sumptuously furnished palace, sur
rounded by a magniicent park, set Is
some of the most romantic country
scenery in Germany. Upward of $1,000,
000 was spent by its recent occupant In
improving house and grounds. The
young princess who is soon to occupy
it is one of the sweetest-faced members
of German royalty. She is the fifth and
youngest child of the late Empress
Dowager, and was the favorite during
the last few years of her life. She was
born April 22, 1872, and was named
Margarethe. Her marriage to Prince
Frederick Carl of Hesse occurred in
January, 1893, and she has three sons.
removes from the soil
large quantities of
The fertilizer ap
plied, must furnish
enough Potash, or the
land will lose its pro
Read mcasly ear beos -
GEUMAN KALL WORKS,
oassiem ,.., New Yets.
WE FAT I. L FAE fIn umen $5,000
.00oo rM sC o.eLasnrI~.. BOARD AT
COST. Wrfse Quset toi OA.-ALA.
BUSI1NSS COLLUIE, MACON. GA.
H ow to Get 'Rich
A book of 10 paeswrlt~ a by a bunaee man
f 80 ears ezperieaoe, who has made fortu ue
, nd some is eaostl with mst of the rich men
'h- soantry. peeaadly oie bokr sad yeuns
:n-y-et tho s el o r men red it.
SU become smoesfstl by foiowt5rdlreatlo
"i.tled on reosept of prl-e 1O.00 casth r mosey
,"rder. Agent selltg them faes. U. s. A P.
frF. SCOPIZLD, reaers, AYLAL aGe0,0MIA.
siegeuem elra - ......... O
10 gase8 eldters......... o18
213gahend ds eesa
H. P. LEWIS CO., Limited,
Every Man His Own Doctor,
By J. HAMILTON AYER8. A. N., N. D.
W f i sa fVahS· sok fr tie Hnu e # bhgl ac wdill ttmgluh M . (l
*W 1" Maw4 .ý yu · Rtlo r e ach a M tbs H1 r satiw rrlah r lil Ban ook t
9his Book M writ as is tor! M7 E disi, a d S. tr .n tk. .o..ig toring which reade lot st doet y
w bweIrsoaueless S ia . *a tr murrd.rd . ' Ibi book I iutoniS ha4 bt fa.rrmip, In tc =IIian is so wsrids a to
9 Yb'. )ow upsia. n ribei d s l bl imm oe o Ittoid Wo use do.s t'..Book cnintai n so uheL
The lowm h~s uskl o a Com lo u o e puirteinhing to Coutmship, M 7
Jost~r4CLa 3s~atowi SiuIi ags mls: f Wusisg t and Pruscriptlon,. sIfam
cuss U oewsws ues·4 sad · &r r# d l r Co..,vsa Itmst.
Y I'I Doss o ur s inu Isu z oo four at u lsg86W abS , bpsa cm umeog
lw is " u year r ýe a Miat5 Net Bead .5 s45 otr t31 "walsbls vo1ýa
r ý w/ illriy. irJl~·Cl~lkYuIOs
l pii m se p sta siamA !,y dommionsdus s a tls S eouts.
BOOK PUINUSI.114N0 X1@US 19 o)Sut .
WIN e 1.7 .
OARTRIDGES IN ALL CALIBERS
from .22 to .50 loaded with either Black or Smokeless Powder
always give entire satisfaction. They are made and loaded in a
modern manner, by exact machinery operated by skilled experts.
THEY SHOOT WHERE YOU HOLD . ALWAYS ASK FOR THE1f
war areu Than a arstr .. a C.ntery the repoetaUo of W. L.
Doela p tl O and .6e shoes for style, comfort ad wear u ee;..ed all ! o(hler
-taes ld at thee prile. Thiu te arellet reputaton ht.s been won by mont
atone. W. L.Dotwle1 eito e have to sive hetter attcrt cuc I ban ot her I.)and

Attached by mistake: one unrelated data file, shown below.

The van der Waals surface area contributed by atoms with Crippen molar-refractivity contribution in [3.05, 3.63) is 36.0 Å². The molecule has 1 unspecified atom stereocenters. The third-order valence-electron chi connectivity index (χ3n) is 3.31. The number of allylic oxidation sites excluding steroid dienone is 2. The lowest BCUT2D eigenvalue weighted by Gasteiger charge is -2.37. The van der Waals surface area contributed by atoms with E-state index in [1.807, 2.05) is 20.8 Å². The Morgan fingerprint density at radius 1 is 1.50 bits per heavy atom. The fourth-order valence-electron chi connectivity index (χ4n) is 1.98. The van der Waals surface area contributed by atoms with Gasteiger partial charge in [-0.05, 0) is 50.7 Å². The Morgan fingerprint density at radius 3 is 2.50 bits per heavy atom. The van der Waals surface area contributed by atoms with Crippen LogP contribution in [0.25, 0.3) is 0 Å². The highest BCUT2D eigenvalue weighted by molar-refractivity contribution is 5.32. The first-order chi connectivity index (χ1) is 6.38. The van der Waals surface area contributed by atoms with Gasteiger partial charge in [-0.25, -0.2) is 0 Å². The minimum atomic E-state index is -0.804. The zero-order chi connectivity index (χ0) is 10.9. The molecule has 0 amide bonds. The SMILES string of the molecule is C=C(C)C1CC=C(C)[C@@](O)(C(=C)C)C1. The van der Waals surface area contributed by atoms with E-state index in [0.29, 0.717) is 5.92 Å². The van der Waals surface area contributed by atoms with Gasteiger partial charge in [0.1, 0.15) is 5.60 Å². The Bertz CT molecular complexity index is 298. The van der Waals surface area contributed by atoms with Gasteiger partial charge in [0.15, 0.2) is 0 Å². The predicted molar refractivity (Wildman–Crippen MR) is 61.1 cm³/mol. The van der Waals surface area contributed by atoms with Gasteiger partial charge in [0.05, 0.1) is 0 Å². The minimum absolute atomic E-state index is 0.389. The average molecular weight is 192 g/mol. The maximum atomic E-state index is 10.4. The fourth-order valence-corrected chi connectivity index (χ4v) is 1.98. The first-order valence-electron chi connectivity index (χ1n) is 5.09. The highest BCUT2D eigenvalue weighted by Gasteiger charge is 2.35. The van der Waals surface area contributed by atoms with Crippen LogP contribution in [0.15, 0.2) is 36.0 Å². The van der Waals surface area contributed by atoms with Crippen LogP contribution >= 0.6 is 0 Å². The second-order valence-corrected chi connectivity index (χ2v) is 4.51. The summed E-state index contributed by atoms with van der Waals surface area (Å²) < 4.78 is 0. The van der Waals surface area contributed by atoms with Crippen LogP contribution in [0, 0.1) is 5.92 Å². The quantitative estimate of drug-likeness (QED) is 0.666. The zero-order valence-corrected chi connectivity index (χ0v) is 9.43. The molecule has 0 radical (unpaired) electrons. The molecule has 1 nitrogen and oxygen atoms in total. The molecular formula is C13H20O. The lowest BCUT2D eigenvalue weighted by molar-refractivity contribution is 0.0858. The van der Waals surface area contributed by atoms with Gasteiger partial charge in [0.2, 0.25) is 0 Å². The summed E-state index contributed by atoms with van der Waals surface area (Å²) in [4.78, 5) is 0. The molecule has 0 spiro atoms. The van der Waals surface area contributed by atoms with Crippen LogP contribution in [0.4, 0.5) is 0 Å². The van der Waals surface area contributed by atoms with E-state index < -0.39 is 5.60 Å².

-1Io0 o eheOta his ranput onta t he li e t 6bet sat ta .LO soa tlbet
Bdy by pa Dow t er Io a e s melt df direct from factory to
eart eat oprq/f tead sat d loe ardseetra ..rywhre
3-5.o SHOES $S\00 . L,
UNION MADE E Lquled at eC P e,
The sttndardhti crn bee s avct ,o bigh. th.t the wearer receiver facrs veoe fore thit
to the W. L Doagh t n d n shoes than hr can Ret esewherc. Wv. ,. Duytas mknsaamI
more 5.S aLd per shoeew that any other two meanluacturers In the world. Feat Color Zyetate UssT.
W. L. Dougla.. 3.00 and $3.30 shoes urn made a0 the same hlgh-g'ade
leathers used in 85.00 and 6.00 ashoes and are just as good In every way.
Insist pon having W. L. Douglas shoes with tname and price stamped
on botqn. $hoes sent anoywtre on peceht of prie al i cent` ad .tittotsl for
oarrtses. Take mneesnvemeat oft footea shown -. state at vie Adeat. I u attnd
I tAts wmm : ain or es ap toe; heavy, medlu or io1t sole".
W. L. DOUOLAS, Brockton, Mass.
$2000.00 PER DAY
VALUABLE INFORMATION .
is ear Pmsatsm Doeklat apfrdut jeatsr a, ape ,
DED FOR THE ENTIRE YEAR OF 1902
..treag Prset ýM. -es
PRESNTS WILL BE GIVEN FOR TAGS
L J. Reynolds'8 8s., Straaberry, J. I, Sa
, Cron, Reysnolds' Sn Cured, Bron & Bro.'s
SSpeckled Beaty, Aple Jack Ian's Prde,
1 t1K4 P. . HaInes & Co.'s ltural Let, Cttar
and 0. N. T.
4bo to ua r oetfr, these faets aboold be a +ter
Thst wAiie sriAOg coo.oo per day for tags, to dx ta .s
fd .hwares o * ear trade manrks placed ea toh.st tosdto wg
[ eg .. .fm t la chewetr, and purallt lba .
PaUll daeriles of Preseata *rend for iar
tage will Ue furataed apes rguet to
R J. R l To COI c IU TUSaM II, I
Buy Jones Scales ·p - -", . '--.
-IilSl. 3 for S k? l PrleeN. u with tImae. rtetee
CY e msIs a.i .e dooortyml.lºeAlsrl. yN , o
DROPV- rSY M., " .-. ' TELL TIHE ADVERTISER 7o.w s ..
S . 's a.. rnsmro ra ea-d- -rei.v.u.u40.1901.
beeN,. me 3. 5. 03U SO UI 5 5. atL Sae
d Medal as BDmlE aapemm